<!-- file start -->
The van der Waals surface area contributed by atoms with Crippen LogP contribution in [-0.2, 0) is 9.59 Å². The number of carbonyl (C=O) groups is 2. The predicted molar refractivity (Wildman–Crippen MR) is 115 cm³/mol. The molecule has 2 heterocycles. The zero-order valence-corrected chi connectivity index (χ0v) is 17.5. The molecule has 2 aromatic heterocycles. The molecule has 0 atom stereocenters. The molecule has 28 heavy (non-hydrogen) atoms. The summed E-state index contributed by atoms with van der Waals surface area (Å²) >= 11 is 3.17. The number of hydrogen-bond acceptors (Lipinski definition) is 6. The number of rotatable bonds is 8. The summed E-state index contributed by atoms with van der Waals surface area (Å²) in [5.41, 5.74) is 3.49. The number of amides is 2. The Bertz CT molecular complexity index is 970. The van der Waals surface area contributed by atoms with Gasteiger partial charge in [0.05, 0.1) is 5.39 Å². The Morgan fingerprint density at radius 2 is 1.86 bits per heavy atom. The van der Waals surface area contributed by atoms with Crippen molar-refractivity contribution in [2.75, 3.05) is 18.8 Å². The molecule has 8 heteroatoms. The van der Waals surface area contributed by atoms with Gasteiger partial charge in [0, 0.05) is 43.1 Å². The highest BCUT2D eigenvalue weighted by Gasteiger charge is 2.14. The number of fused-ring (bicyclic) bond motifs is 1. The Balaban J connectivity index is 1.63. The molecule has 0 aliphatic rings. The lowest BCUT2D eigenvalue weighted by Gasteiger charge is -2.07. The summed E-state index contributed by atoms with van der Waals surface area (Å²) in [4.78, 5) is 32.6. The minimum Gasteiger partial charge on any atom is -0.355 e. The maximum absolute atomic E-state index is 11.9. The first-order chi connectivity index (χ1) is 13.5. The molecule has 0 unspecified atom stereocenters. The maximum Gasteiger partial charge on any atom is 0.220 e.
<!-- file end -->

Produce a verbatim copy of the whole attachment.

The van der Waals surface area contributed by atoms with Crippen LogP contribution in [-0.2, 0) is 9.59 Å². The number of carbonyl (C=O) groups is 2. The predicted molar refractivity (Wildman–Crippen MR) is 115 cm³/mol. The molecule has 2 heterocycles. The zero-order valence-corrected chi connectivity index (χ0v) is 17.5. The molecule has 2 aromatic heterocycles. The molecule has 0 atom stereocenters. The molecule has 28 heavy (non-hydrogen) atoms. The summed E-state index contributed by atoms with van der Waals surface area (Å²) >= 11 is 3.17. The number of hydrogen-bond acceptors (Lipinski definition) is 6. The number of rotatable bonds is 8. The summed E-state index contributed by atoms with van der Waals surface area (Å²) in [5.41, 5.74) is 3.49. The number of amides is 2. The Bertz CT molecular complexity index is 970. The van der Waals surface area contributed by atoms with Gasteiger partial charge in [0.05, 0.1) is 5.39 Å². The Morgan fingerprint density at radius 2 is 1.86 bits per heavy atom. The van der Waals surface area contributed by atoms with Crippen molar-refractivity contribution in [2.75, 3.05) is 18.8 Å². The molecule has 8 heteroatoms. The van der Waals surface area contributed by atoms with Gasteiger partial charge in [0, 0.05) is 43.1 Å². The highest BCUT2D eigenvalue weighted by Gasteiger charge is 2.14. The number of fused-ring (bicyclic) bond motifs is 1. The Balaban J connectivity index is 1.63. The molecule has 0 aliphatic rings. The lowest BCUT2D eigenvalue weighted by Gasteiger charge is -2.07. The summed E-state index contributed by atoms with van der Waals surface area (Å²) in [4.78, 5) is 32.6. The minimum Gasteiger partial charge on any atom is -0.355 e. The maximum absolute atomic E-state index is 11.9. The first-order chi connectivity index (χ1) is 13.5. The molecule has 0 unspecified atom stereocenters. The maximum Gasteiger partial charge on any atom is 0.220 e.